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ORIGINAL ARTICLE
Year : 2021  |  Volume : 35  |  Issue : 2  |  Page : 61-66

Clinicodemographic and patch testing profile of patients with lower leg and feet eczema at a tertiary care center in South India


Department of Skin and STD, Vinayaka Mission Kirupanandha Variyar Medical College and Hospital, Salem, Tamil Nadu, India

Correspondence Address:
Dr. Navakumar Manickam
Moolapathai, Edappadi TK, Salem - 637 102, Tamil Nadu
India
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Source of Support: None, Conflict of Interest: None


DOI: 10.4103/ijaai.ijaai_11_21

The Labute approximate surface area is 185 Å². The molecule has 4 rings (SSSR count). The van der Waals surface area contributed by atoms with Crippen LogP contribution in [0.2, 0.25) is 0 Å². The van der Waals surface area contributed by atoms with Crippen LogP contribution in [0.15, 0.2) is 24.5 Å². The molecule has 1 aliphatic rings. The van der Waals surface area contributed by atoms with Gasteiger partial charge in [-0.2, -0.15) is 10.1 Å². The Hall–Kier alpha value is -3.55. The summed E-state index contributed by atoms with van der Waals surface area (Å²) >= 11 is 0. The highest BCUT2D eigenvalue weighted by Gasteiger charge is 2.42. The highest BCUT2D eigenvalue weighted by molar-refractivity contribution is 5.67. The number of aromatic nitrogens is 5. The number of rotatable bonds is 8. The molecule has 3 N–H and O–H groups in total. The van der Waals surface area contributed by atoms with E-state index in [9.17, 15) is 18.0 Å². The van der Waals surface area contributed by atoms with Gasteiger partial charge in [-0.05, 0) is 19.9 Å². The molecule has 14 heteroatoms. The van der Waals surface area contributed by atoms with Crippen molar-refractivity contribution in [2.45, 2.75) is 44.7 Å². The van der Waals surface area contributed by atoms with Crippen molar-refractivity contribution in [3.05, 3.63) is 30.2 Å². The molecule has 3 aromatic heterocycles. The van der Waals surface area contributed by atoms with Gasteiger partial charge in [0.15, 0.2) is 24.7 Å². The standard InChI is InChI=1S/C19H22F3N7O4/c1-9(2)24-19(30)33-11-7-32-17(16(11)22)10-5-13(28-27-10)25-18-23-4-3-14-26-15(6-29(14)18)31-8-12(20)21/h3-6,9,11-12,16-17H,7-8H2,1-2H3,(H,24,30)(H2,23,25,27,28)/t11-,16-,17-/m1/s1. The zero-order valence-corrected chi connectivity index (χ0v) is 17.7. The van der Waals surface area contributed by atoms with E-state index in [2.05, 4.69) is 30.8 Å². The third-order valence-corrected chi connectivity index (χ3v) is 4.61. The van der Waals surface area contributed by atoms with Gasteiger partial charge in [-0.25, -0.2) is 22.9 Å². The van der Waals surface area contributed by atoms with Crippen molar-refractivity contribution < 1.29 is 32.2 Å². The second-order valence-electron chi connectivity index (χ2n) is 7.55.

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BACKGROUND: Lower legs and feet eczema may be due to exogenous causes such as allergic contact dermatitis (ACD) or endogenous cause such as atopy. Currently, patch testing is the only scientific proof of contact allergy. AIMS: The aim was to study the clinicodemographic profile and to evaluate the role of patch testing in lower leg and feet eczema. MATERIALS AND METHODS: This was a cross-sectional study conducted among 60 patients with lower leg and feet eczema. They were subjected to patch testing with Indian standard series and readings were interpreted according to the International Contact Dermatitis Research Group scoring system. RESULTS: Our study included 32 (53.3%) males and 28 (46.7%) females (M: F = 1.1:1). The mean age was 42.61 ± 13.40 years corresponding to occupationally active age group. Construction workers (10 [31.25%]) were the most common occupational group affected among males (P = 0.007). Among females, most commonly affected were housewives (10 [35.71%]) (P = 0.0002). The most common pattern of eczema seen was ACD (22 [36.7%]). Positive patch test response was recorded in 17 (28.3%) patients and the most common allergen found to be positive was potassium dichromate (6 [35.3%]). Correlating the morphology with patch test results, ACD (13 [59.1%]) was significantly positive when compared to other eczemas (4 [10.53%]) (P = 0.000). CONCLUSION: Patch testing is a valuable diagnostic aid in lower leg and feet eczema. It plays a pivotal role in identifying causative allergens associated with ACD from which allergen avoidance can be advised for a better clinical outcome and quality of life.


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